About the story: The dacoit Zoravar (Suresh Oberoi), in a rage, parts with his his chief Charnayal Singh (Kader Khan), when the latter beats him up because of an attempted rape. Shortly thereafter, Zoravar shoots Charnayal's wife Champa (Nirupa Roi) who, dying, begs Charnayal to grant their little son Suraj the chance to live a decent life. Charnayal breaks with his past and confides himself to the upright police inspector Sangram Singh (Shashi Kapoor), who offers him, together with his wife (Seema Deo), to raise Suraj like their own son while Charnayal serves twenty years in jail for his crimes. During these years, Champa’s dream comes true: Suraj (Sanjay Dutt) has become a decent and honest police officer. Besides, he also finds time for a flirt with pretty Venesha (Amrita Singh) – without knowing that she (though not out of her free will) works for Zoravar who nowadays calls himself Jabbar and tops Suraj’s black list. When Charnayal is released from prison, Sangram takes him in as his brother. Jabbar learns about Suraj’s true origin and blackmails Charnayal to shoulder a murder committed by Jabbar, or else he would publicise that the honorable police officer Suraj is the son of a criminal. Unresistingly, Charnayal gets himself arrested by his own son. But now, finally, Sangram tells Suraj the truth about his father. Now Suraj is determined to finish Jabbar off – no matter by which means...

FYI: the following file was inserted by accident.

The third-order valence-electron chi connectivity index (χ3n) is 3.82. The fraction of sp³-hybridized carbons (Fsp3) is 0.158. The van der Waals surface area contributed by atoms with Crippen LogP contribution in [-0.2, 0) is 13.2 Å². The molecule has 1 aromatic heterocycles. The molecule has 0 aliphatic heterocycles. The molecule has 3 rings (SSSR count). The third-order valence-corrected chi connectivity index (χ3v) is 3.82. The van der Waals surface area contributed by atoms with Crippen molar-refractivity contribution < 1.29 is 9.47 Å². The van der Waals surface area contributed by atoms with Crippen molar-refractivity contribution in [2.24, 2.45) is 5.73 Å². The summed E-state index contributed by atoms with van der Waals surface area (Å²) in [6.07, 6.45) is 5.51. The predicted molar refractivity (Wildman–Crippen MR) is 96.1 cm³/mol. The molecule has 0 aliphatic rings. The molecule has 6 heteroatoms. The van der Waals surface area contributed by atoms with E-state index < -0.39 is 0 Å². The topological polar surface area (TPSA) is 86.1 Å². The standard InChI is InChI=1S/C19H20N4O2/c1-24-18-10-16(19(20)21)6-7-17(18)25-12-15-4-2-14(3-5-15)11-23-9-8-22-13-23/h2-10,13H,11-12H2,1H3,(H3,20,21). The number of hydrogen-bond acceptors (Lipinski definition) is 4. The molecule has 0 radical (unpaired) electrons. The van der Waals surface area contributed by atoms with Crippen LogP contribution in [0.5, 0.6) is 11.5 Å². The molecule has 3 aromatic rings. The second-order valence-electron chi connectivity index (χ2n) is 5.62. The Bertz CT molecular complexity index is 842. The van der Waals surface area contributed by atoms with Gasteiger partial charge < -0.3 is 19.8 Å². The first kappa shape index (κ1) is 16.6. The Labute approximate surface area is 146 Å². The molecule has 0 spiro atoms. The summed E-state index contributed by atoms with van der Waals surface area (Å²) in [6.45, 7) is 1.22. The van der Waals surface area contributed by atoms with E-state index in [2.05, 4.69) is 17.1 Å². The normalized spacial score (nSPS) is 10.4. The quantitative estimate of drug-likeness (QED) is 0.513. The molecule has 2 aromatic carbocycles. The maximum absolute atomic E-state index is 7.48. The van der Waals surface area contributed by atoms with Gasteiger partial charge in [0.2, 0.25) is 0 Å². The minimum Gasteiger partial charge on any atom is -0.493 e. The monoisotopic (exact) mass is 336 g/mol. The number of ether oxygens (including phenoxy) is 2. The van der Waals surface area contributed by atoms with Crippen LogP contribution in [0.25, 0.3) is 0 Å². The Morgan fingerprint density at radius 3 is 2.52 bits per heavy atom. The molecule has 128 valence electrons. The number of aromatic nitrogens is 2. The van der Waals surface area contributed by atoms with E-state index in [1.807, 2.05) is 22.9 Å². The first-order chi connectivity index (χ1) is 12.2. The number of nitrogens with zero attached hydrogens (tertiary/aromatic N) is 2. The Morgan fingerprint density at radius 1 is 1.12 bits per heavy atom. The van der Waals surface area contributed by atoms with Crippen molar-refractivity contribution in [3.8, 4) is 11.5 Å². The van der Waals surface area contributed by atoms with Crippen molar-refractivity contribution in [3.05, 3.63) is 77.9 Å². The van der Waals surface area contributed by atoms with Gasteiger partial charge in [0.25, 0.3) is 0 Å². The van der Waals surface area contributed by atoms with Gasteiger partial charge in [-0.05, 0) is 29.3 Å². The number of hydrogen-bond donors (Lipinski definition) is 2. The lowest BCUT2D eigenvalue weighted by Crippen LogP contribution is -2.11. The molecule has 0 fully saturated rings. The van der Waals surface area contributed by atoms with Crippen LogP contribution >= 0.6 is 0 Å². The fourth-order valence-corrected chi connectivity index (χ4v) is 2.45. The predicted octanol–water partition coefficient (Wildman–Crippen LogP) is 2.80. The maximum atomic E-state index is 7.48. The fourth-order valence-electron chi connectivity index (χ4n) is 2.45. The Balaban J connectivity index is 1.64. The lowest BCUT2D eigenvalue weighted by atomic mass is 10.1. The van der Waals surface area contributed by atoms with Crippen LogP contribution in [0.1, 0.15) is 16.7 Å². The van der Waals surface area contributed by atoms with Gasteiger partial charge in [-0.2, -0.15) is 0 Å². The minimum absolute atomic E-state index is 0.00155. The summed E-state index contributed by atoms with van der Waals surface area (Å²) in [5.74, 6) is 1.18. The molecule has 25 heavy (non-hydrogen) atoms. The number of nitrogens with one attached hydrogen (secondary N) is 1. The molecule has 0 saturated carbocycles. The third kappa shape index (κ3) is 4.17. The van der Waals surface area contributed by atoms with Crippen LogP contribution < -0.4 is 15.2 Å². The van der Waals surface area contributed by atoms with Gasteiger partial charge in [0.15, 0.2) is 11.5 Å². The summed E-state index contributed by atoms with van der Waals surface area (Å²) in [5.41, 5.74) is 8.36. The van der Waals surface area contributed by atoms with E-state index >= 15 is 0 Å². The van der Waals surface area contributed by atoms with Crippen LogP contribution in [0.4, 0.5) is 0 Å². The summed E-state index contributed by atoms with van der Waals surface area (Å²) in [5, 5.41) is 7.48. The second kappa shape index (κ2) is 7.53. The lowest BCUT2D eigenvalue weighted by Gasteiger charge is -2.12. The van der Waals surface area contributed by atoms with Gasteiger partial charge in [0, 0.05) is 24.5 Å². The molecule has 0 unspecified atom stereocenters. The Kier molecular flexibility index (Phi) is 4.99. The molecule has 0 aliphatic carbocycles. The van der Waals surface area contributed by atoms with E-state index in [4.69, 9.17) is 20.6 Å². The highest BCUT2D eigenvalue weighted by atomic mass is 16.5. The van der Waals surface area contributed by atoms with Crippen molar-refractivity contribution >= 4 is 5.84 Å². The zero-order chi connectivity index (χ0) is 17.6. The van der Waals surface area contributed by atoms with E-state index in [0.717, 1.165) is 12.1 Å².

Naam O Nishan (= existence) is a dramaturgically stringent and partially very emotional film with a high spirited cast where, besides Sanjay, Suresh Oberoi stands out who for once was signed to play a veritable villain and, fitted out with Rasta hair-style and blue contact lenses, obviously had fun doing so. Kader Khan too was a pleasant surprise – though rather misshapen by silvergrey wool on his head and chin, I rarely have seen him so sentimental, and he always has the public’s sympathies on his side when he selflessly fights for his son’s happiness. Moreover, he harmonizes well with Shashi Kapoor who has not very much to do and delivers a solid performance. A good achievement is also to be attested to Amrita Singh, but you should add revisingly: in her clips which really are top, while scenically, she unfortunately rarely exists at all. Why, even Priya Tendulkar as Geeta got a better deal as she, by interceding boldly, stops a perfidious complot of Jabbar against Suraj.
Honorable police officers unfortunately tend to be rather boring film figures, and indeed Sanjay has to stand upon his defence against this danger with all means. Of course he is fully present from the first till the last minute, but his hour strikes in the film’s last phase when Charnayal returns into Suraj’s life and the law-abiding Suraj, not knowing that Charnayal is his father, hurts him deeply, but repents his behaviour when he learns about the truth, and takes the real culprit to task. From that moment on, Sanjay is in his element, and as he got emotionally compliant co-stars like Kader and Shashi, the three create some really strong and heart-moving scenes. These together with some high-speed car chases, Amrita’s terrific dances and the diabolic Suresh make Naam O Nishan worth watching.
Produced by B.P. Verma; Directed by Ajay Kashyap
122 Min.; DVD: Shemaroo, English Subtitles (including songs); after 12 minutes, some of the subtitles come much too early, but fortunately this mistake is only short-lived.